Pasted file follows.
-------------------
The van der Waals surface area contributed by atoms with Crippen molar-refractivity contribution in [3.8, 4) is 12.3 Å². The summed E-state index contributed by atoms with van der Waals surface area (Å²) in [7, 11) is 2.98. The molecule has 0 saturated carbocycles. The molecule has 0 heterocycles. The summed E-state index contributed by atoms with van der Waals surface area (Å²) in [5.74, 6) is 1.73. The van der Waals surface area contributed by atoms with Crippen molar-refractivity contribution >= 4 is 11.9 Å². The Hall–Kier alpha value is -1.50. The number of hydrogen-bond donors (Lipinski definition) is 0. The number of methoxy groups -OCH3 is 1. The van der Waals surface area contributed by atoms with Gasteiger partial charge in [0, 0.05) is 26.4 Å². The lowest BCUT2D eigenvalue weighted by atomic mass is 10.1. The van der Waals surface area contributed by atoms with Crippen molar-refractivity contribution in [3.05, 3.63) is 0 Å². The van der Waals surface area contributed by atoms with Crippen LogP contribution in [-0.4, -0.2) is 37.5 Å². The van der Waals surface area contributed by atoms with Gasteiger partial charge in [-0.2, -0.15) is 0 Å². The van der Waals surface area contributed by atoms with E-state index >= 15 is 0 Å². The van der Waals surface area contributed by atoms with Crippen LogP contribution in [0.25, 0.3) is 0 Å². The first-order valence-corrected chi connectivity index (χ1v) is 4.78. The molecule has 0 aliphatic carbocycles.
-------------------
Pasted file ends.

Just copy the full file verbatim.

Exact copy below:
The van der Waals surface area contributed by atoms with Crippen molar-refractivity contribution in [3.8, 4) is 12.3 Å². The summed E-state index contributed by atoms with van der Waals surface area (Å²) in [7, 11) is 2.98. The molecule has 0 saturated carbocycles. The molecule has 0 heterocycles. The summed E-state index contributed by atoms with van der Waals surface area (Å²) in [5.74, 6) is 1.73. The van der Waals surface area contributed by atoms with Crippen molar-refractivity contribution >= 4 is 11.9 Å². The Hall–Kier alpha value is -1.50. The number of hydrogen-bond donors (Lipinski definition) is 0. The number of methoxy groups -OCH3 is 1. The van der Waals surface area contributed by atoms with Gasteiger partial charge in [0, 0.05) is 26.4 Å². The lowest BCUT2D eigenvalue weighted by atomic mass is 10.1. The van der Waals surface area contributed by atoms with Crippen molar-refractivity contribution in [3.05, 3.63) is 0 Å². The van der Waals surface area contributed by atoms with Crippen LogP contribution in [-0.4, -0.2) is 37.5 Å². The van der Waals surface area contributed by atoms with Gasteiger partial charge in [-0.2, -0.15) is 0 Å². The van der Waals surface area contributed by atoms with E-state index >= 15 is 0 Å². The van der Waals surface area contributed by atoms with Crippen LogP contribution in [0.25, 0.3) is 0 Å². The first-order valence-corrected chi connectivity index (χ1v) is 4.78. The molecule has 0 aliphatic carbocycles.